Almost a quarter of patients in Huddersfield could not get an appointment with their GP at the first attempt, figures reveal.
The struggle to get a GP appointment or even get through on the phone line has been revealed by an NHS England patient survey.
It shows Huddersfield patients, like most in England, cannot be sure they will get an appointment on the day they ring up.
The survey reveals 10% of people could not get an appointment booked in when they rang their surgery or practice.
A further 12% were forced to ring back closer to the date they wanted.
Almost a quarter (24%) said it was “not easy” to get through on practice phone lines.
And the NHS survey also shows that almost half of the people who got an appointment (47%), had to wait a day or more for a slot with the doc, while 15% were forced to wait more than a week.
A quarter of patients also said they unhappy they could be overheard in the reception area and more than a third (36%) said they had to wait too long in the waiting room.
Despite this, 89% of patients surveyed in Huddersfield rated their overall experience at the GP as ‘good’.
Patients in North Kirklees have an even tougher time with only two thirds (67%) able to get an appointment booked first time – below the national average of 73%.
The figures show that many patients decide to go to A&E instead.
Of the 602 patients who failed to get an appointment in the Greater Huddersfield Clinical Commissioning Group (GHCCG) region, 17 decided to go straight to the hospital’s emergency department.
In North Kirklees almost 20% of people who failed to see a GP went straight to A&E or a walk-in centre (95).
And across both areas, dozens of people have said they just gave up and didn’t see any kind of health professional.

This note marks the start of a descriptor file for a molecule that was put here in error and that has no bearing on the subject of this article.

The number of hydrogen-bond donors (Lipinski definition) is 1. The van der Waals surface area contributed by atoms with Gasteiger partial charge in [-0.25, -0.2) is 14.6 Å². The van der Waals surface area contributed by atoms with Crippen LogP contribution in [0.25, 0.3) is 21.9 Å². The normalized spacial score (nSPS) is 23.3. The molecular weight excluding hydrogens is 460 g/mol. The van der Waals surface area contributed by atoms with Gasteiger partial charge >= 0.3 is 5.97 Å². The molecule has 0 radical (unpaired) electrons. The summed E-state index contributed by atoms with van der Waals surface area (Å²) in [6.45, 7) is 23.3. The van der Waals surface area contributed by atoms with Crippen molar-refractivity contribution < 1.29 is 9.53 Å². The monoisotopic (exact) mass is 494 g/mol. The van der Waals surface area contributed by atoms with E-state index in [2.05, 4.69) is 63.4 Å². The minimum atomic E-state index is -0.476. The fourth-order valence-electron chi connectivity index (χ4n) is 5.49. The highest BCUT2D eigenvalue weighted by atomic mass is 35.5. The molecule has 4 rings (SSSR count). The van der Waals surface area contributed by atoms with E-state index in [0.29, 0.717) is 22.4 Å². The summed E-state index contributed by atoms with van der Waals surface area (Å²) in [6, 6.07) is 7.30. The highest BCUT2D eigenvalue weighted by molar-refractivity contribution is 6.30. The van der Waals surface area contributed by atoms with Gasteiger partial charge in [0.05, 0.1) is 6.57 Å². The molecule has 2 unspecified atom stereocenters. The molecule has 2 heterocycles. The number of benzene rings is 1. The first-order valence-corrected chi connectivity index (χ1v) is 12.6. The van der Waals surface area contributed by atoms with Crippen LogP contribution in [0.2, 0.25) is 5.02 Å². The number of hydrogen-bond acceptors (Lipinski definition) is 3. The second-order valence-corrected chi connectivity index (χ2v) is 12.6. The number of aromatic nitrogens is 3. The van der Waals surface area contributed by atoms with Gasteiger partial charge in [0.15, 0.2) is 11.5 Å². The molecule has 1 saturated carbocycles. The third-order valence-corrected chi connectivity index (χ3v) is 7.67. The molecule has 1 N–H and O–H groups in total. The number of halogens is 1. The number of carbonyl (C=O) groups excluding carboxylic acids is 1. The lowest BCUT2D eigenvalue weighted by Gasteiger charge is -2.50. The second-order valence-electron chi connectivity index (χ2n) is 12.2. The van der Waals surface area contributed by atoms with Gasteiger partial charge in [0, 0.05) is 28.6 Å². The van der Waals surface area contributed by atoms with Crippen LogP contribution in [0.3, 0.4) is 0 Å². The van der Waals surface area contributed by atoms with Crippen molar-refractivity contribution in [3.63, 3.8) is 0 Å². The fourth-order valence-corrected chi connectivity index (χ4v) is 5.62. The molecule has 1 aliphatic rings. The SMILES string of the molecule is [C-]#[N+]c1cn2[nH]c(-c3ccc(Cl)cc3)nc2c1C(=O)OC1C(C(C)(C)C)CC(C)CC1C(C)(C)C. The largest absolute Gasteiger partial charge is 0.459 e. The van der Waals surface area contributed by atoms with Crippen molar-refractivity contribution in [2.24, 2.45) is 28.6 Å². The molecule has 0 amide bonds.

The survey using aggregated data from two three month periods in 2013 and 2014 confirms the chronic lack of GPs in Kirklees.
Rory Deighton, of Healthwatch Kirklees, said: “This issue is probably the one that patients have spoken to us about more than any other in the last 12 months and is a national one driven by increased demand for appointments due, in part, to an aging population and increases in long term conditions.
“Many practices recognise this and are looking at different ways of assessing patients, doing telephone call backs or offering online appointment booking.
“We all have a responsibility to help people to understand where they can get the most appropriate and timely support for their health condition – that may be through a GP appointment, but sometimes a telephone call to NHS 111, or a visit to their pharmacy can be just as effective.”
Alison Knowles, director of commissioning (West Yorkshire) at NHS England, said: “The demand for GP services in Huddersfield has increased over the past few years and in order to support patients’ needs many practices have adjusted their approach to offering appointments.
“Appointments need to be made on the basis of clinical need and the GP practice will assess this with each patient individually.
“There is more work to be done in the future to enable GP practices to be the first point of contact for the majority of patients in response to increased demand and, along with CCGs and NHS England, GP practices are considering how they can do this which may include the development of urgent care hubs.
“Overall, GP patient satisfaction remains high.”